One year ago today, I was pregnant with Avery. Only twelve weeks, and already miserable enough to know I had to be carrying another girl. I didn’t blog about that pregnancy, I didn’t put anything in Facebook updates, and I didn’t post any pictures. Generally speaking, I lived every single day of those 39 weeks counting down the seconds until my next nap.
One year ago today.
I know the date because it was Eliott’s 7th birthday. Standard Dadderday, John was taking all the kids to the gym for the morning. He bought tickets to take Eliott and Carter to their first ever movie in a theater (Frozen) which would allow me to take a nap with Isaiah that afternoon. Then we were all going out to eat for Eliott’s birthday dinner. Her choice: Golden Corral (damn you, Saturday morning cartoons and your chocolate fountain commercials).
I got up and dressed early (unusual for a Saturday) because I needed to go to Walmart and wanted to beat the Hanes Mall Boulevard silliness. I don’t actually remember what I needed to go to Walmart for, because I never made it inside. The minute I stepped out of the car at ten o’clock that morning, I felt a rush, and looked down to see a puddle of blood at my feet.
For the next several minutes I existed in clear jello. My head pounding, my eyes hyper-focused, my sweat icy, my thoughts blasts from a panic-gun with a silencer. No. No. NO. This isn’t happening. I need John. I need to find something to protect the seats. My favorite jeans! This can’t be happening. This isn’t happening. Omigod-omigod-omigod-omigod.
And then, I haven’t been this sick for the last three months to have this end now. NOT OKAY GOD. And, Alright, I’m sorry, I won’t even be angry when she turns out to be a girl, as long as she’s okay.
I was driving John’s car, thankful for the first time that he never quite got around to taking those bags to Goodwill. I stacked some old t-shirts to sit on and called him from the car. I probably sped the entire way home, knowing I had a valid excuse and a free attorney, should it come to it.
When I got home I showered, changed my clothes, and laid down on the couch with my feet up. John made exactly three phone calls. First, to my parents. Though they are five hours away his rationale made sense: “No matter how this turns out, I want them here. You need your mom. Plus, she’s the only person who will be able to get that stain out of your pants.”
Second, to David and Tonya, family friends who have a son Eliott’s age. If anyone was going to salvage the birthday plans, it was David and Tonya, who officially made Eliott’s birthday so great, she later declared, “I wish David and Tonya were my parents.” Finally, to Josh and V, friends willing to cancel all Saturday plans and stay with Isaiah indefinitely if necessary.
I sent a frantic text message to about ten women, simply asking them to pray.
And then I mostly cried, off and on, for the next several hours. Of course I thought I was having a miscarriage. And while I know several women who have had this experience, some multiple times, and survived, it didn’t make it any easier knowing that everything would eventually be okay. I now have a renewed sense of empathy for anyone who has ever lost a child, even one who has not yet developed fingernails and lungs.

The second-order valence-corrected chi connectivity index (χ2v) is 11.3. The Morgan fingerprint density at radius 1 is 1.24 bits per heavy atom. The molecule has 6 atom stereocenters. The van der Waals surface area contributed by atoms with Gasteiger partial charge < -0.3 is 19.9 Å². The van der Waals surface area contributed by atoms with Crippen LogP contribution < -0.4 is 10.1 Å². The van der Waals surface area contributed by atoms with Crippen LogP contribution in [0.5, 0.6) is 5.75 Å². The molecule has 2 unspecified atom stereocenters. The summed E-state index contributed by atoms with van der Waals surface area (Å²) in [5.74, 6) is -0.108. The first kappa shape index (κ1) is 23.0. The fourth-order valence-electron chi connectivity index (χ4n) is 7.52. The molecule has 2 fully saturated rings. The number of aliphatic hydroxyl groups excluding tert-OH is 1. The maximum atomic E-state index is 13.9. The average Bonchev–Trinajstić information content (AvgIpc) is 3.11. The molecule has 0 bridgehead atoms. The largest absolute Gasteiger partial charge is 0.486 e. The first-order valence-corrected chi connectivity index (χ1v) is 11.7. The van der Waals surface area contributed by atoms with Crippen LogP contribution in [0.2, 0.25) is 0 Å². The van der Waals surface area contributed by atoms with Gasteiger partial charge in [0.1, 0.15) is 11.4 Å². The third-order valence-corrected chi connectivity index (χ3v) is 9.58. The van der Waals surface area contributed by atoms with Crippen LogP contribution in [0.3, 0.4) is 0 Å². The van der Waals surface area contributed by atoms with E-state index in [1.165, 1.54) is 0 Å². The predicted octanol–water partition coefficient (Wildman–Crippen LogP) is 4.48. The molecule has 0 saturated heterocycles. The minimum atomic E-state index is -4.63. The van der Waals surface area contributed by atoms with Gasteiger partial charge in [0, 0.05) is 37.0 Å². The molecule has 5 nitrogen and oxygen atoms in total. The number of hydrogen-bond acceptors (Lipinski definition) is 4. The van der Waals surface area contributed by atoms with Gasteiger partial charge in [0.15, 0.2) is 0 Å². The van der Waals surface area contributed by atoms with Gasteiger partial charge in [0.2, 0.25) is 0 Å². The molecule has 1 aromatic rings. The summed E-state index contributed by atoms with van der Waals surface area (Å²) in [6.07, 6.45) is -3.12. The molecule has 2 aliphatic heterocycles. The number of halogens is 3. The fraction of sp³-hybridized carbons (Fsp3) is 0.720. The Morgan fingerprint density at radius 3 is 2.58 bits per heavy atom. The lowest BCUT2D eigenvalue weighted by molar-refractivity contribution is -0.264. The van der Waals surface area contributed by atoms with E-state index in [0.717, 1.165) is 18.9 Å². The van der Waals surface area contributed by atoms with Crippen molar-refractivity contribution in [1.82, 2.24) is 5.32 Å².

We are not a family who does a very good job keeping secrets from our kids, and I’ve never been very good at hiding my emotions from my face. So even in the midst of all this personal fear, John and I tried to explain to Eliott and Carter what might be happening.
Because we already know the end of the story, I feel the need to resort to a list:
- Anyone who goes to the emergency room because they have a fever and are throwing up deserves to die.
- The prioritizing of someone with a stomach bug over a pregnant woman actively bleeding in the emergency room is just another notch in the idiot belt of America’s healthcare system.
- If you live in the Winston-Salem area and have an actual medical emergency, the still-new ER in Clemmons is fully staffed, mostly empty, sparkling clean, and absolutely worth the 20 minute drive it takes from the Forsyth ER. I advise you to make this decision earlier, rather than later.
- The fetus was fine.
- What I was experiencing is called a “subchorionic hemorrhage” and it is strangely common but rarely spoken about. For me, the bleeding tapered and eventually stopped completely after about five days. The rest of my pregnancy resumed a normal level of miserable.
- No matter how many times I type the word hemorrhage, I have to use spell check.
- A perfect birthday in the eyes of a seven-year-old now includes not just a movie in a theater, but a popcorn/candy/drink combo, playing video games after the show, winning not once, but twice, the stuffed animal claw-game, Chuck E. Cheese for dinner instead of Golden Corral, and your mom not having a miscarriage on your birthday.
It is impossible to explain the kind of comfort that exists in knowing more than a dozen people who are not directly related to me, are ready to envelope us in the kind of drop-what-you-are-doing-and-go support that is typically only reserved for family.
It is impossible to explain the kind of physical and emotional euphoria I felt when I heard that heartbeat.
It is further impossible to explain how even a near-death experience as a fetus did not exempt this child from future mother-style-momentary-death-wishes despite all promises made one year ago today. (Not now, with her continued periodic 3am wake-up calls, and probably not when she’s 16 and hormonal either.)
And so today I celebrate the alpha and the omega of my current motherhood chapter. Two girls who are vying for the “Most Difficult Baby” award, winning me the “What doesn’t Kill you Makes you Stronger” medal, and probably eventually earning the, “If I had to do it all over again I wouldn’t change a thing,” sentiment.
Happy Birthday, Eliott.
Happy You’re Still Alive Today, Avery.